Russia’s energy crisis is getting worse, and so are Europe’s costs

Benchmark European natural gas prices soared 28% on Monday morning to €274 ($272) per megawatt hour – the first day of trading after Russian energy giant Gazprom halted flows through the vital Nord Stream 1 pipeline indefinitely, claiming that he had found an oil leak in a turbine.
Last year, the pipeline delivered about 35% of total Russian gas imports to Europe. But since June, Gazprom had reduced flows along Nord Stream 1 to just 20% of its capacityciting maintenance issues and a dispute over a missing turbine caught in Western export sanctions.

Moscow’s decision not to reopen the pipeline on Saturday fueled concerns that the European Union could run out of gas this winter, despite a successful effort to fill storage tanks. Similar fears in the UK sent wholesale natural gas futures up more than a third on Monday.

News of Friday’s indefinite pipeline shutdown sent the euro plummeting below $0.99 Monday — it’s lowest level for 20 years. The pound hit $1.14, its lowest since 1985, as traders worried about the toll a potentially drastic energy shortage could take on regional economic activity and government budgets.

Some countries are preparing to spend big to try to limit the pain.

On Sunday, the German government announced a 65 billion euro ($64 billion) relief package to help households and businesses cope with soaring inflation. GermanyEurope’s largest economy, is particularly dependent on gas exports from Russia to power its homes and heavy industry.

Together with the previous measures, this brings the total amount of government support to 95 billion euros ($64 billion), or about 2.5% of German GDP, Holger Schmieding, chief economist at Berenberg, said in a note. of Monday.

Liz Truss, who goes succeed Boris Johnson as UK Prime Minister this week, is under huge pressure to announce more aid to households and businesses energy bills are skyrocketing.
Why UK energy prices are rising much faster than in Europe
According to a report by The Sunday Timeswho cited unnamed sources within the country’s finance department.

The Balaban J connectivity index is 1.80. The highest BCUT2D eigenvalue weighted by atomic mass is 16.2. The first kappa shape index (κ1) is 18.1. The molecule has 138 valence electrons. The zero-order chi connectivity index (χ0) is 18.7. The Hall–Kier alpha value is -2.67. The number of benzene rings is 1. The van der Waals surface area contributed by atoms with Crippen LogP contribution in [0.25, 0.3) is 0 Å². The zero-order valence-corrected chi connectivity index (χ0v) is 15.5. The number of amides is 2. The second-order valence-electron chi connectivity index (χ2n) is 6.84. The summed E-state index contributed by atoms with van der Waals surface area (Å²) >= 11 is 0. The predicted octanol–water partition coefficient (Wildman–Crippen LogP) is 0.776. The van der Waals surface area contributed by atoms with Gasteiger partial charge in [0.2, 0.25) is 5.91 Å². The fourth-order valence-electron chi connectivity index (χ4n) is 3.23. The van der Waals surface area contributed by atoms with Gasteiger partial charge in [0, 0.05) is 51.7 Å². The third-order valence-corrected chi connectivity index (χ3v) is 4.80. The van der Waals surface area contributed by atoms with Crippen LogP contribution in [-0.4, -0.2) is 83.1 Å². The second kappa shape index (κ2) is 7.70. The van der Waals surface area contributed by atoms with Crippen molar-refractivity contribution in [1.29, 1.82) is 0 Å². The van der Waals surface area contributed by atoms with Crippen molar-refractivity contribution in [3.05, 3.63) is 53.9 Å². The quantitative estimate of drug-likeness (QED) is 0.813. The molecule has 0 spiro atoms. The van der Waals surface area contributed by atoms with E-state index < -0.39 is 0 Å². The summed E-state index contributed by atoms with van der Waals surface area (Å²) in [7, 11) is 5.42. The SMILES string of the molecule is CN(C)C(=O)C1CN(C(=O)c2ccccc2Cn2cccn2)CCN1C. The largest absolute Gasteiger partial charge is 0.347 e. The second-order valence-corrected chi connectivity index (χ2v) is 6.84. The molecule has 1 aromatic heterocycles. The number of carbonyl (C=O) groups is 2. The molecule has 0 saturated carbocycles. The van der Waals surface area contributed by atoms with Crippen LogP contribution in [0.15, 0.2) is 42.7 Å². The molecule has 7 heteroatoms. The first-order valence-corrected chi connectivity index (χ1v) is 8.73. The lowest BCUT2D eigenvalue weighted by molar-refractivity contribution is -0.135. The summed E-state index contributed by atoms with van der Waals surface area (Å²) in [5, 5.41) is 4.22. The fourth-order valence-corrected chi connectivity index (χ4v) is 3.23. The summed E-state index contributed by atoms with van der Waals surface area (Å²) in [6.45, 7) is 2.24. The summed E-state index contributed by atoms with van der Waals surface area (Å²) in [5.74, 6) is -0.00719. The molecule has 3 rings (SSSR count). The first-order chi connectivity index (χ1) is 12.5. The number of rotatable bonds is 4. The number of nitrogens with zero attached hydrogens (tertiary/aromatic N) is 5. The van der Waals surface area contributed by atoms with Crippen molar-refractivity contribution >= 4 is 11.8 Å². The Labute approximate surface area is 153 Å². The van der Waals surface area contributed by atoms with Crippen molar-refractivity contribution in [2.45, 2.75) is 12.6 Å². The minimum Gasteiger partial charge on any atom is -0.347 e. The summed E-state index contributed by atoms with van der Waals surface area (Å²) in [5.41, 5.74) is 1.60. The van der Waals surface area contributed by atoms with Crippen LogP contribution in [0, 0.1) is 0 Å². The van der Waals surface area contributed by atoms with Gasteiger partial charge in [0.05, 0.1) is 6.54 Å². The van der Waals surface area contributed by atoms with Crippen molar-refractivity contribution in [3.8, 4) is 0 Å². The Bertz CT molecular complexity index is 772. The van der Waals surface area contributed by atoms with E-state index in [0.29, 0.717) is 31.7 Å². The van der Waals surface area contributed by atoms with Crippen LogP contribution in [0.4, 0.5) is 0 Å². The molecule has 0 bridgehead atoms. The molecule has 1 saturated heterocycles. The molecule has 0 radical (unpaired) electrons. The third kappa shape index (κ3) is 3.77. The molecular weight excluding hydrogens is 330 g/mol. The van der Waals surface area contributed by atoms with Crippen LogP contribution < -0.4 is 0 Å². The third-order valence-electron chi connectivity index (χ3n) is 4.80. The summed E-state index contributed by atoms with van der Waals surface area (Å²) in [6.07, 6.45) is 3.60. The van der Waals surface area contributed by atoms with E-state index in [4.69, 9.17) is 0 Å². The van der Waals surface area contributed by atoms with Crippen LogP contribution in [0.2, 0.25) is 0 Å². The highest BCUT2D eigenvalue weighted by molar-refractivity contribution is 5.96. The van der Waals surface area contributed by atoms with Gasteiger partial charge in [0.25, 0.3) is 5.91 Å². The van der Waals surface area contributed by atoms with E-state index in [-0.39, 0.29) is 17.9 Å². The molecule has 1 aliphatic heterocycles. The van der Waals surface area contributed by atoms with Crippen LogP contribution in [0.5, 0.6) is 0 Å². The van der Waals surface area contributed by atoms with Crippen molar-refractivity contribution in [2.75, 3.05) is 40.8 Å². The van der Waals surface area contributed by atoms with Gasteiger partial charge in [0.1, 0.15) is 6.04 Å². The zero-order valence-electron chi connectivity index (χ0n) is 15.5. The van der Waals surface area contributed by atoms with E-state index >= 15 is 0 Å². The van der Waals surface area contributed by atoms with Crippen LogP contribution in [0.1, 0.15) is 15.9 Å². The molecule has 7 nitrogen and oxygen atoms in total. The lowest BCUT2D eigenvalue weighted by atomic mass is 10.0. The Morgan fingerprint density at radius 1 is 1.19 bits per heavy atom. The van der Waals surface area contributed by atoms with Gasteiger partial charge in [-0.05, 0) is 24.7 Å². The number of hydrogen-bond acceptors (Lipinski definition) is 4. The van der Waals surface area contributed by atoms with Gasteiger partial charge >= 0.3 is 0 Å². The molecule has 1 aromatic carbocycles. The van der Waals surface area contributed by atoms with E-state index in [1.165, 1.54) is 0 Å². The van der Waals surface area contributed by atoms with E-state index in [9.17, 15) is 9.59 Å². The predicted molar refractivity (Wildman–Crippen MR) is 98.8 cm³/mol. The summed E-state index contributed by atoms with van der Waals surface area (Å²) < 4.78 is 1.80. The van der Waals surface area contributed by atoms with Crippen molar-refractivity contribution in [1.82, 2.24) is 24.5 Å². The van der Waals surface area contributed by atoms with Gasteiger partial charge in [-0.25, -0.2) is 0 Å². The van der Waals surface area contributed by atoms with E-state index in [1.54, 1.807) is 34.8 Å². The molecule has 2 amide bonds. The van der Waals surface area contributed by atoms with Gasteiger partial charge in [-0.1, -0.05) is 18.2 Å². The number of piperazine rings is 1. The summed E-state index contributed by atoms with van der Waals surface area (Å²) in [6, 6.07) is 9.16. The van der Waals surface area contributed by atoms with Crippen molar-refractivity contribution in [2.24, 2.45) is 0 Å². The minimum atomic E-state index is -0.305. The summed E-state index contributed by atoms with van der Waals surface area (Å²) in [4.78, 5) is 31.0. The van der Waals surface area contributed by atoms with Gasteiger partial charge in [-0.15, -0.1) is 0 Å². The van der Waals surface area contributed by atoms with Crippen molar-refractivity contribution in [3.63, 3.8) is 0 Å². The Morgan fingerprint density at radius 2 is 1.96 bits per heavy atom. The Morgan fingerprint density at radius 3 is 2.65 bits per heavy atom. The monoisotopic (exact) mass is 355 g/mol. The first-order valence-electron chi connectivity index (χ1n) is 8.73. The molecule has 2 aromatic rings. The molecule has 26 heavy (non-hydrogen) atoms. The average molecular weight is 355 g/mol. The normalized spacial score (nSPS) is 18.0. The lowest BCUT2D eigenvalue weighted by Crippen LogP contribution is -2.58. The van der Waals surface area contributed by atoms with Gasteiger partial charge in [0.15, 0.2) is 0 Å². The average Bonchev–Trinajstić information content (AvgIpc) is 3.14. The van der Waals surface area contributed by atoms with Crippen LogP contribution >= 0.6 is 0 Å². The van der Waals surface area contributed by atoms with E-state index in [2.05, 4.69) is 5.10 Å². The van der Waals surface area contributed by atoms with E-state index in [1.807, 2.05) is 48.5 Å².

If so, it would exceed the country cost pandemic leave planin which the government subsidized workers’ wages to prevent mass layoffs, by around £30 billion ($34 billion).

Prepare for winter

For months, the European Union has been strengthening its energy reserves for the colder months, when consumption increases, as it fears that Russia will further reduce its gas supply.

Already, Moscow has stopped sending gas to several “unfriendly” European countries and energy companies because of their refusal to pay for gas in rubles, as the Kremlin insists, rather than the euros or dollars indicated in the contracts.

Friday’s Nord Stream 1 announcement came just hours after G7 countries have agreed to cap the price at which Russia can sell its oil in an effort to limit the revenue the Kremlin uses to fund its war in Ukraine.
A spokesperson for Siemens (GCTAF)the German manufacturer of the allegedly faulty Nord Stream 1 turbine said on Friday that an oil leak was not “a technical reason to stop operation”.

“Regardless of this, we have already repeatedly emphasized that there are enough additional turbines available at the Portovaya Compressor Station to keep Nord Stream 1 running,” the spokesperson told CNN Business.

As the energy stalemate intensified, EU countries quickly filled their gas storage facilities. Stores are now filled to 82% capacity, according to data from Gas Infrastructure Europe – exceeding the 80% target authorities set for countries before November.

“Despite a serious risk of energy shortages, we still expect most of Europe to get through the cold season without having to shut down significant parts of industry through large-scale rationing of supply. in gas,” Schmieding said in his memo.

European leaders know, however, that they must do more to avoid widespread difficulties and limit the fallout from a recession. EU energy ministers hold an emergency meeting Friday to discuss plans to shield Europeans from the worst of energy price hikes.
Initial ideas include a mechanism that decouples electricity prices from wholesale natural gas prices and an emergency credit offer for energy companies at risk of bankruptcy, according to draft documents seen by Reuters.

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